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Investing in Africa’s Agriculture is the next best thing

by | Sep 10, 2015 | Blog | 0 comments

Investors are being encouraged to look at adding agriculture into their portfolios as we witness significant declines in oil and commodity export returns.

Over 60 per cent of the world’s arable land is situated on the African continent, which makes for a very compelling Africa Agricultural investment case, says Craig Chambers, Old Mutual Investment Group’s Director of Strategic Projects.

At a media briefing in Johannesburg the investment group discussed the emergence of the agricultural sector as a viable asset class in a continent where 65 per cent of Africa’s labour force is in agriculture and constitutes 35 per cent of South Africa’s gross domestic product (GDP).

“And yet, as we know, the sad reality is 25 billion dollars in food imports are coming into Africa,” said Chambers.

“There is no doubt that the opportunity within Africa Agri is really really vast, we have a decent pipeline of anything between 200 and 400 million dollars in opportunities in Africa,” he added.

The world has always known that Africa, the motherland, is the land of riches and resources – Agriculturally the continent has always been the producer of most goods, so why has the sector only now inspired heavy investor confidence.

According to Duncan Vink, Joint Managing Director of UFF Agri Asset Management, the easy investments are done and now it’s time for the difficult sell, agriculture in Africa. While clearly we have not been maximising the agricultural potential that is Africa.

Vink states how thirty-nine million hectares of agricultural land in Africa is physically suitable for irrigation but currently only 7 per cent of this farmable land is irrigated, and in sub-Saharan Africa that figure is at only 3.7 per cent.

Using South Africa, Chambers explains how farming in the country reaffirms that investment there is an opportunity for institutional investors looking for a “good” capital preservation tool in Africa that is also a “reliable” inflation hedge and has low to negative correlations with traditional asset classes.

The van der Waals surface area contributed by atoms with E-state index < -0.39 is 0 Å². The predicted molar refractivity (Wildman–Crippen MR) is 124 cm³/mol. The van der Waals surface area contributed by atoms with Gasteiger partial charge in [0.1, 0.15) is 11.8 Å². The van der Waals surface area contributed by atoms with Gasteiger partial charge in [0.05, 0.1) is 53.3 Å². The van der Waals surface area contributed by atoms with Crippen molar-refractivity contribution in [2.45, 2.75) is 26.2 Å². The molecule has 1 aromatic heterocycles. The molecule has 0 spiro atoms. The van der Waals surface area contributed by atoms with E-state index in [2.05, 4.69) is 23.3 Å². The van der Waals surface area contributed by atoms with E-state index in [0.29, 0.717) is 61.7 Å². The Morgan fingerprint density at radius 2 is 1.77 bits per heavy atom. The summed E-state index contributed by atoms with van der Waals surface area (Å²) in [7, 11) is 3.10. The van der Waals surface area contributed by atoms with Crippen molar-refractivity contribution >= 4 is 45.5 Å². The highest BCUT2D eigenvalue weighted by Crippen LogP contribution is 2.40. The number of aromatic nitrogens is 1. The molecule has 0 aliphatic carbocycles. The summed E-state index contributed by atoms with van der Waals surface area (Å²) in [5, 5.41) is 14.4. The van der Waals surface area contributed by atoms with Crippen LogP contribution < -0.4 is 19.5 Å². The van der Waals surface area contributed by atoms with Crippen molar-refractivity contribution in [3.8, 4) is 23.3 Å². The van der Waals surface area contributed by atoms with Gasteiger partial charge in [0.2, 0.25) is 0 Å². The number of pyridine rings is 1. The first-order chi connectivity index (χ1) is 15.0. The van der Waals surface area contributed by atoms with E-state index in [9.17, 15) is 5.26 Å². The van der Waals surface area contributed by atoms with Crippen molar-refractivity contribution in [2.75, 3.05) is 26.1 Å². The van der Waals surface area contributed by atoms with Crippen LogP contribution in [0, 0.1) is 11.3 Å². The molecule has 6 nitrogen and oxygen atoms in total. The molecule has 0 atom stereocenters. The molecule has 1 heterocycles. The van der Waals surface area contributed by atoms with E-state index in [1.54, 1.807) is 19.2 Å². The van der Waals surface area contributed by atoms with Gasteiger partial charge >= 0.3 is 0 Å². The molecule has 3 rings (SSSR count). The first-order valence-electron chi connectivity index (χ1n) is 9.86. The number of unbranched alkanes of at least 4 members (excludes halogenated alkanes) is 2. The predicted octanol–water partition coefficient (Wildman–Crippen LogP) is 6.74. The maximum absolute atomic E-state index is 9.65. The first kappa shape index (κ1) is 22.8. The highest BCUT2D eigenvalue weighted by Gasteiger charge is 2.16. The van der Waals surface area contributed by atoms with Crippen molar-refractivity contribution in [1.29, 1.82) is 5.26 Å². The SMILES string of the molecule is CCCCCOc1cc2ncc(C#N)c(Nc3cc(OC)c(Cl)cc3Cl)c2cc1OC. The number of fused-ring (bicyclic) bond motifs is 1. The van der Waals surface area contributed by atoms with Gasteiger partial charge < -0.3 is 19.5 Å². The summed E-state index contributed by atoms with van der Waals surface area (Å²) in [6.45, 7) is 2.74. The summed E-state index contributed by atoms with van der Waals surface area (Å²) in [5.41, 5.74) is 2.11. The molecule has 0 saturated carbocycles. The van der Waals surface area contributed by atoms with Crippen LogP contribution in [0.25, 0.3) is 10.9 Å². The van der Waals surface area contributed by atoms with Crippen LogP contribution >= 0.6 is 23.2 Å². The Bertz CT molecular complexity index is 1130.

“South Africa’s farmland has yielded 22.1 per cent over 15 years (to end December 2013) compared to the FTSE/JSE Index at 18.2 per cent over the same period. It has also yielded consistently higher returns than international equity (MSCI World), local bond (ALBI BEASSA) and local real estate (IPD) indices over the medium- to long-term,” said Chambers.

According to Old Mutual’s research, it found that an improvement or growth in the agriculture sector tends to have a significant decrease in poverty and creates jobs.

“We have invested about R2 billion in South African farmland already and our track record on improving the healthcare services, improving education and creating jobs, has been phenomenal and what we want to do is recreate that model into Africa,” said Chambers.

As a continent that is quite use to being exploited, small scale farmers have to be a priority, as well as protecting Africa and making sure the continent benefits equally from global investors.

“We are going to partner with guys in Africa, we want operators that are African and essentially create more and more jobs and eventually at some point hopefully ten years down the line, when we exit that farm, sell it to African operators – having created an excellent world class productive farm with significant job creation potential, “said Chambers.

In essence, we don’t have much of a choice but to invest in Africa, according to Vink, a seventy per cent increase in agriculture production is needed to feed the more than nine billion people expected worldwide in 2050, of which 25 per cent will be in Africa, so as the demand for food soars on a global scale, the greatest opportunity for profits in agriculture is in Africa.




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